By Amy Price
Waiting for hours on end, struggling through obnoxious seat cramps while folding, unfolding and fiddling with your ticket, and anxiously waiting for that monotone bell to sound can only mean one thing at Brookhaven College — a trip to the Financial Aid Office.
Federal student aid is supposed to be a helpful tool for students to make their educational endeavors more bearable and affordable. Yet, in my own experience, and having witnessed students leave the desk in tears, shoulders dropped with looks of avid frustration, student aid sometimes seems more like a stomach-wrenching, stress-inducing nightmare than an “aid.”
And, let me be clear, my grudge is not with the actual Financial Aid Office on campus or with all of the people who work in the office, but with a specific Federal regulation — the Satisfactory Academic Progress Policy 34 CFR 668.34, or just SAP for short.
In order for students to be eligible for aid, they must complete guidelines according to their academic progress. And every college in the nation must base policies on the federal standards called for under SAP.
According to the Dallas County Community College District policy, each student must meet three measures to qualify for aid. Students must have a cumulative grade point average of 2.0 or higher on a 4.0 scale, must not exceed 150 percent of the minimum number of hours required for the student’s program of study, and the student needs a completion rate of 67 percent.
The completion rate is where my issue lies. On the surface, the policy makes perfect sense — the rule makes sure students are not taking advantage of benefits — but underneath, the policy hurts far too many students, myself included. Every student applying for financial aid has to complete two-thirds of classes attempted, for an average of 67 percent.
But what happens when returning students go back to school just to find out classes they took a decade or more ago, and did not finish for whatever personal reasons, are now stopping them from receiving aid?
Well, that is what happened to me, and many others I have spoken with in the past year. I took classes at Brookhaven eight years ago and had to drop three of them due to personal medical issues. I returned to school in Fall 2010 in Denton County, received financial aid and passed every class I attempted. I returned to Dallas County because it offered a journalism program, but was placed on financial aid suspension because of those three classes I dropped eight years ago. An employee in the Financial Aid Office told me I must complete 30 hours to receive aid again, and that my credits from Denton County would not count toward the completion rate.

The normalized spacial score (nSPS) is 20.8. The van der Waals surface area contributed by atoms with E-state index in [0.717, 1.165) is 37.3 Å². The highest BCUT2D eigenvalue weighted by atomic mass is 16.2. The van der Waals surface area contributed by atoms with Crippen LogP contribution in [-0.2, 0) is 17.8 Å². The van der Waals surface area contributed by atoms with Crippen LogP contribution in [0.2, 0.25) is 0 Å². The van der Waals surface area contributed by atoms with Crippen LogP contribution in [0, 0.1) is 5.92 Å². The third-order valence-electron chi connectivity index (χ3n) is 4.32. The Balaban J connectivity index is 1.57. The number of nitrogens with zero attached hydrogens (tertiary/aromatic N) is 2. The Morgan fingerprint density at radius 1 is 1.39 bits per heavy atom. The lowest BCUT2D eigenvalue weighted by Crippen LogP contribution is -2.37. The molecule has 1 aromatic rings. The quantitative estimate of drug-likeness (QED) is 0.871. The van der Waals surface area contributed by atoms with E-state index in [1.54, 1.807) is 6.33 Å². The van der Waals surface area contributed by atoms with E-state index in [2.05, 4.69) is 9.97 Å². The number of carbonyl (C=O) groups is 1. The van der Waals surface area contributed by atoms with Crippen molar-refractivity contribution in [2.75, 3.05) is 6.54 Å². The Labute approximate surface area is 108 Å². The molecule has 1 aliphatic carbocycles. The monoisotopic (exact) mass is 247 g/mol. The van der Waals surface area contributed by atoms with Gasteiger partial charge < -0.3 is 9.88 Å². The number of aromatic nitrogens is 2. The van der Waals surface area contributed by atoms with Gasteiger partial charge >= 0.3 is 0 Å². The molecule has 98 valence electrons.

My first thought was to make an appeal. However, DCCCD no longer allows appeals to be made in such cases. At the recent chancellor’s luncheon for editors and advisers of DCCCD student newspapers, Dr. Sharon Blackman, senior associate vice chancellor of educational affairs, said the district stopped allowing appeals due to an “overwhelming number.” I then asked why out-of-district classes don’t count toward the completion rate, and Blackman’s response was: “I’ll have to check into it. I would think all your courses that go toward your degree plan should count.” Another student reporter at the luncheon, who was also haunted by classes from a decade ago, asked about the issue as well.
My parents are disabled and not able to help toward my education, and I work three jobs just to pay for gas, food and school. I am now going into my third semester having to pay completely out of pocket. Being able to afford a single textbook is still an unimaginable dream for me, and I know there are others who feel the same.
If I could afford to take a fulltime load I would, but for now I have to take what I can afford. I thought about taking classes out of district, where I would be eligible for aid, but it would cost me, as well as the state, more money for out-of-district costs.
A change needs to happen to allow hardworking, re-committed students to afford college. Now, with the $7 per credit hour tuition hike, expenses are even tighter for students. Blackman said the DCCCD is looking into another appeal process that would allow students to dispute their cases. But for now, everyone damaged by the policy must struggle to meet this silly percentage.
The choices students make now will follow them throughout their college careers. Maybe the policies don’t affect your financial aid eligibility now, but that does not mean new measures will not be implemented later that may be based on your choices now.